The group of cyclist riding south from Watson Lake to Yellowstone just posted news of their first nine days on the road. Reading it I’m transported to days past when I’d take off on long bike rides, rides before monastic life. Riding in Ireland in the rain, peddling up hills to the sometimes fast, often slow, rhythm of the Can Can. Dah, da, da, da, da, dah, dah da, da, da, da,…. My how it can rain in Ireland; and on the road south from Watson Lake by all accounts.
Monday August 25th
Rain thru the night and into the morning. We lie in our tents waiting to see who will be the first to make a move. We rally around 9:30 AM. Cook up the rest of our oatmeal which is around six bites per person and heavily supplemented by spoonfuls of peanut butter. The dirt road we came to our campsite is now a mudslide puddle mixture so we push our bikes through the woods and up the steep embankment to the road. The rain subsides and we are back on the road. We make good time into Fort Nelson. The forestlands give way to cleared pastures affording us magnificent views of the country. To the West we can see snow capped peaks of the coastal ranges. We spot the old remains of a blackbear road kill.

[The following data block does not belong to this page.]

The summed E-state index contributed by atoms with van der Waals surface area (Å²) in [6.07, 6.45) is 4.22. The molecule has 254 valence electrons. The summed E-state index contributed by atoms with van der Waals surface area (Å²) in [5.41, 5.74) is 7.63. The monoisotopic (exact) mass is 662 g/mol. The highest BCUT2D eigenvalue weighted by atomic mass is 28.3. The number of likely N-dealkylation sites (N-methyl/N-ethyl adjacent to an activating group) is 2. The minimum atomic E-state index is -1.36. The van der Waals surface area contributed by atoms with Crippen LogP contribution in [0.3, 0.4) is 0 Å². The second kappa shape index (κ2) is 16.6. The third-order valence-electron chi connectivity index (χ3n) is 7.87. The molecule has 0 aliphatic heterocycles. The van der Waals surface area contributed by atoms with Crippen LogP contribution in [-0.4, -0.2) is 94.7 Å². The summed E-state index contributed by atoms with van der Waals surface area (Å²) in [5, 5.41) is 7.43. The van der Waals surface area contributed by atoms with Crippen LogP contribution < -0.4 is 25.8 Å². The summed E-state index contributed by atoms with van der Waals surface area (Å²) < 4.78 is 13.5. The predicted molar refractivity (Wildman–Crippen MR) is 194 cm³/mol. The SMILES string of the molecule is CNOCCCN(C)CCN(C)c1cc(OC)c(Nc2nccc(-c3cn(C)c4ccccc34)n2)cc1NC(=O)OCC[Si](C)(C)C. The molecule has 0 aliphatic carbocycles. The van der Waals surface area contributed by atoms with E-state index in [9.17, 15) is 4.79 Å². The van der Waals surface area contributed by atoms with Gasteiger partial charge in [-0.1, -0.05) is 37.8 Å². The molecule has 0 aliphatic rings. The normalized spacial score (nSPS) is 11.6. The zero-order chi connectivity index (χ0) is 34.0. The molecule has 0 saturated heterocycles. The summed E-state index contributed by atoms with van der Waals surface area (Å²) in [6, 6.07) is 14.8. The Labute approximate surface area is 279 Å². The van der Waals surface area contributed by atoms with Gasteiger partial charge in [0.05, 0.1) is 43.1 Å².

Great photos too.
This post is offered in memory of Cuthbert who, in his early years in Montana, would pick up road kill and bury it. He was known as ‘the man who picks up animals’. Later he was killed in New York. A truck ran over him, and his bike, at a crossing. After that I sold the priory bicycle and didn’t climb aboard one for well over ten years. Taking a short ride to break the biking fast seemed like a good thing to do at the time. My serious biking days are over though.
Good fortune to the riders in the wilds.
Errr! 11.30 p.m. That sounds like the Racoons out in the garden again, pulling up the lawn and washing their spoils in the fountain. Wild life in Berkeley. Bless em.